OPTICAL PROPERTIES OF CHEMICAL VAPOR DEPOSITED BLACK MOLYBDENUM THIN FILMS.
AuthorCHAIN, ELIZABETH ELLEN.
KeywordsThin films -- Optical properties.
Molybdenum compounds -- Optical properties.
AdvisorSeraphin, B. O.
MetadataShow full item record
PublisherThe University of Arizona.
RightsCopyright © is held by the author. Digital access to this material is made possible by the University Libraries, University of Arizona. Further transmission, reproduction or presentation (such as public display or performance) of protected items is prohibited except with permission of the author.
AbstractThis dissertation reports on the study of black molybdenum, a new cermet consisting of small Mo particles embedded in MoO₂. As with most two-phase materials, the optical properties of black molybdenum are significantly different from those of either constituent, and can be adjusted within wide limits through modifications of composition and microstructure due to variations of the fabrication process parameters. The subject of this work is to understand the exact relationships, to allow reproducible production of films with chosen optical properties. Theoretical interpretation of the optical properties of two-phase materials has in the past been hampered by insufficient microstructural characterization. Recent theoretical work by others has lifted the requirements of detailed microstructural knowledge, leaving only two required parameters for characterization of cermet reflectance: the optical properties of the constituent phases and their volume fractions in the cermet. Better characterization is obtained when structural considerations, such as film topology, surface texture and the presence of a possible amorphous phase, are taken into account. We adopted this approach to the study of black molybdenum, and accomplished satisfactory agreement between theoretical and observed reflectances. Black molybdenum films were prepared using two separate chemical vapor deposition (CVD) techniques, involving deposition from either Mo(CO)₆ or MoO₂Cl₂. We found the influence of composition through a comparison of films with different Mo:MoO₂ ratios, while the influence of structure on film reflectance was determined by comparing films from these two deposition techniques. During this investigation we produced black molybdenum films which display a spectrally selective profile--low visible reflectance combined with high infrared reflectance, and which may be applied to photothermal solar energy conversion. The versatility of CVD in adjusting film composition and structure resulted in another film of interest in photothermal conversion--black tungsten, a tungsten-tungsten oxide composite material. The black molybdenum and black tungsten systems studied here establish the utility of CVD for the production of high temperature thin film optical devices.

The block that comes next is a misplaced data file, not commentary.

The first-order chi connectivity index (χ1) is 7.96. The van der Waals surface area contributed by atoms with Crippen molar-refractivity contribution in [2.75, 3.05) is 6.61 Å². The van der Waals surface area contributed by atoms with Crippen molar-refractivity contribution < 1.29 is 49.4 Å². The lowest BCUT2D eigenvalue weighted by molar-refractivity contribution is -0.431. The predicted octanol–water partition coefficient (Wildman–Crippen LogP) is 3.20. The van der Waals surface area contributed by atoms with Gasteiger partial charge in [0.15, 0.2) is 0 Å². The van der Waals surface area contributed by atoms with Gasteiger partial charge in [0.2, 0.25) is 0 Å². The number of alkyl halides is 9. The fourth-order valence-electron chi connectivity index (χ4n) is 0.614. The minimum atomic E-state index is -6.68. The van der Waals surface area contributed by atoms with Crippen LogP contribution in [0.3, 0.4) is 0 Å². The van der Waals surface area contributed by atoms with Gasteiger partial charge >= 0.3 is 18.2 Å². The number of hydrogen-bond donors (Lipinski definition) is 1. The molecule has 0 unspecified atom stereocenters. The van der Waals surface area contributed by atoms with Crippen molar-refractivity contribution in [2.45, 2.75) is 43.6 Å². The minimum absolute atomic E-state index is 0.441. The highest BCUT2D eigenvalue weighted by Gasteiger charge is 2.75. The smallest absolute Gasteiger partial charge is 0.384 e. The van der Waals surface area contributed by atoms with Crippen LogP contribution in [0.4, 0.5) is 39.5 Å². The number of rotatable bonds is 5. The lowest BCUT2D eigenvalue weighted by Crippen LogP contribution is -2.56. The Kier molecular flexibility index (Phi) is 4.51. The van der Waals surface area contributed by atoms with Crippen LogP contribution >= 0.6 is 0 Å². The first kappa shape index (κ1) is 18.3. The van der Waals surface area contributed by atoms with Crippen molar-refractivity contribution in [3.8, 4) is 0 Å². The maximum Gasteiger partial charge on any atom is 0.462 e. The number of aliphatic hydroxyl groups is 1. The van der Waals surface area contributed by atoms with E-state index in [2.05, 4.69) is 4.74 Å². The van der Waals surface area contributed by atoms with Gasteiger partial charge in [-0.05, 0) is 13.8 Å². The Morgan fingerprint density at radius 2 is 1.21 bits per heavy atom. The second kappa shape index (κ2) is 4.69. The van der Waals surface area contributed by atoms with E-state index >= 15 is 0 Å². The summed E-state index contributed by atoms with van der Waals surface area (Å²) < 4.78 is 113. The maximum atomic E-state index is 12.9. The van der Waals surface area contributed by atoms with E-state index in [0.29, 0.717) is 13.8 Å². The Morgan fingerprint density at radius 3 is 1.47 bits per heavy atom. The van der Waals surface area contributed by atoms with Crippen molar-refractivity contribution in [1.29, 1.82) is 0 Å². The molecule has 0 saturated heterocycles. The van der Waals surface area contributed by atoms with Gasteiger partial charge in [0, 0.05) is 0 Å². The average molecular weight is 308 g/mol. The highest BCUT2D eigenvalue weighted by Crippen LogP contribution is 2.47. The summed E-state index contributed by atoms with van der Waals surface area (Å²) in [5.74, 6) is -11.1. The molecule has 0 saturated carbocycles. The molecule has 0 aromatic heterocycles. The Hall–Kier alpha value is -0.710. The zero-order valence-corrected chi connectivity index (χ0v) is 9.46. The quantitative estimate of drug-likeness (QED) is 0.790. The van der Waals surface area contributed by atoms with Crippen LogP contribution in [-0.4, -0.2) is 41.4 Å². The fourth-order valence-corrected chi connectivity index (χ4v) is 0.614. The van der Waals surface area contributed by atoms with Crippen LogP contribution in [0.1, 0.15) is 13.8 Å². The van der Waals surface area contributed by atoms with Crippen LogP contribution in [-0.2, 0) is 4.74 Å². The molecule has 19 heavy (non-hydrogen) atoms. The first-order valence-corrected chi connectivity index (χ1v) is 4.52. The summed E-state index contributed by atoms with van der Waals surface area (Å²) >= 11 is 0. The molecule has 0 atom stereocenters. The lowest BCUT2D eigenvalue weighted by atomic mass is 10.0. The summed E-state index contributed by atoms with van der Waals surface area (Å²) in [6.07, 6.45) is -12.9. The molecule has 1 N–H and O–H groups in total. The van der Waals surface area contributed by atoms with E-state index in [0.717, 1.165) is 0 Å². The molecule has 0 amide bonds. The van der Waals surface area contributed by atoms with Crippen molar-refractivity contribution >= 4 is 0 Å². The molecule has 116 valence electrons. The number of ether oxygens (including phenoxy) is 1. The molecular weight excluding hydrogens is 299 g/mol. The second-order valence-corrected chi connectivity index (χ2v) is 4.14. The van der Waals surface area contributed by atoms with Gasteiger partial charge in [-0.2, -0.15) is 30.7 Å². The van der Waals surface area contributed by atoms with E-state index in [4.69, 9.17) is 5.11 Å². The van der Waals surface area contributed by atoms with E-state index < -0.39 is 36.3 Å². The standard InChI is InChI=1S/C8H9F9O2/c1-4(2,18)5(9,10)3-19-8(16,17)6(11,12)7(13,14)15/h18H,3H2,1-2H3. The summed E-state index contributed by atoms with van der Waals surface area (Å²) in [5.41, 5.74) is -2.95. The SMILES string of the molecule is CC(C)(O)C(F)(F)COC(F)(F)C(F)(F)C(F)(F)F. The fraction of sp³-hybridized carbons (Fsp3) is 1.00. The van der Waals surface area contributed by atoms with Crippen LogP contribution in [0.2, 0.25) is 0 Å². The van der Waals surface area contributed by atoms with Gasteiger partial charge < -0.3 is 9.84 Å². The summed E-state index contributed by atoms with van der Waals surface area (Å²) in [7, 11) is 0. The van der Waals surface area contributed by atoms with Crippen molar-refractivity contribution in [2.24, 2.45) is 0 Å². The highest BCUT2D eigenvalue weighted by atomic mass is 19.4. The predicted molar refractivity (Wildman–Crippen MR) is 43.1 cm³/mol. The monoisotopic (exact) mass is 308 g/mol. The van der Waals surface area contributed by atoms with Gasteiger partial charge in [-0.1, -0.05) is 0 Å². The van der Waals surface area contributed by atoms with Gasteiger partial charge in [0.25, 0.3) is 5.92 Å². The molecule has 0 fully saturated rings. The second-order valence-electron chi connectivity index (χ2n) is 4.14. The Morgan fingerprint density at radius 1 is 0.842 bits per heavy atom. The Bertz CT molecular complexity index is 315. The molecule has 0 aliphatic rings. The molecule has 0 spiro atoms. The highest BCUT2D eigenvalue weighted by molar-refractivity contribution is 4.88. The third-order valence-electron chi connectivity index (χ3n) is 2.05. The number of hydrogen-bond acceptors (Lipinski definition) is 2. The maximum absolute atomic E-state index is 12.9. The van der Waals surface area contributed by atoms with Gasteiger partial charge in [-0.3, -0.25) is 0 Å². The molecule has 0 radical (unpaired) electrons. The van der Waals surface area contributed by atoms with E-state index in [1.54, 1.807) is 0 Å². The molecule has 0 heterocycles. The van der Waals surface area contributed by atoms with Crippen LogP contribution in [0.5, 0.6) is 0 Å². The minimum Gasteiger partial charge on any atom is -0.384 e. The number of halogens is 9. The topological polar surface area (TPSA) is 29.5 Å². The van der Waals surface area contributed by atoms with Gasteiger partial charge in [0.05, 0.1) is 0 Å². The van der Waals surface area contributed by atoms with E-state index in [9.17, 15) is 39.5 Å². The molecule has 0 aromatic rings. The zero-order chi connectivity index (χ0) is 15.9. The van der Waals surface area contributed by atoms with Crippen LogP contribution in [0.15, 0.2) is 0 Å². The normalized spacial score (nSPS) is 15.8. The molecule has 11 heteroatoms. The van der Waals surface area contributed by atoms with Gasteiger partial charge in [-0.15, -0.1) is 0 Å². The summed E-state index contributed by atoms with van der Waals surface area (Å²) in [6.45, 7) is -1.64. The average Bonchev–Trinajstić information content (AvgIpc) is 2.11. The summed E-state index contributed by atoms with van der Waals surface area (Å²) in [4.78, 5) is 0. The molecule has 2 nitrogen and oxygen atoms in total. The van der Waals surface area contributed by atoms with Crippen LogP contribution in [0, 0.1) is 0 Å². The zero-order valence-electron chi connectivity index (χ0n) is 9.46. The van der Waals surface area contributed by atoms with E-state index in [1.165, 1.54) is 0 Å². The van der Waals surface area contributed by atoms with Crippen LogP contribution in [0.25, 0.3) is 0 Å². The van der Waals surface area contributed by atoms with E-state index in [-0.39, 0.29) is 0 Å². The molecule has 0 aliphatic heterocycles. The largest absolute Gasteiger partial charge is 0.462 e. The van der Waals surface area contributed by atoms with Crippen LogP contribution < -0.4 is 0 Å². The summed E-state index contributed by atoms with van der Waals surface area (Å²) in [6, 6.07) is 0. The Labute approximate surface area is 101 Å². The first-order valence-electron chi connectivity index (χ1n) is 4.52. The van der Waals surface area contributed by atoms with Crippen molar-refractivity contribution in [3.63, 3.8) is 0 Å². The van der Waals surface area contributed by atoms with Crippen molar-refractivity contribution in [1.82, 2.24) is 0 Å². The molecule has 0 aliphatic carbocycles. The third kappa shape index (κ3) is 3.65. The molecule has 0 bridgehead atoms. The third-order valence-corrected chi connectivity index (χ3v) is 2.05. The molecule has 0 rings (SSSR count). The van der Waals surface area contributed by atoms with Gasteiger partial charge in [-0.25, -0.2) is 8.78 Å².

Degree ProgramOptical Sciences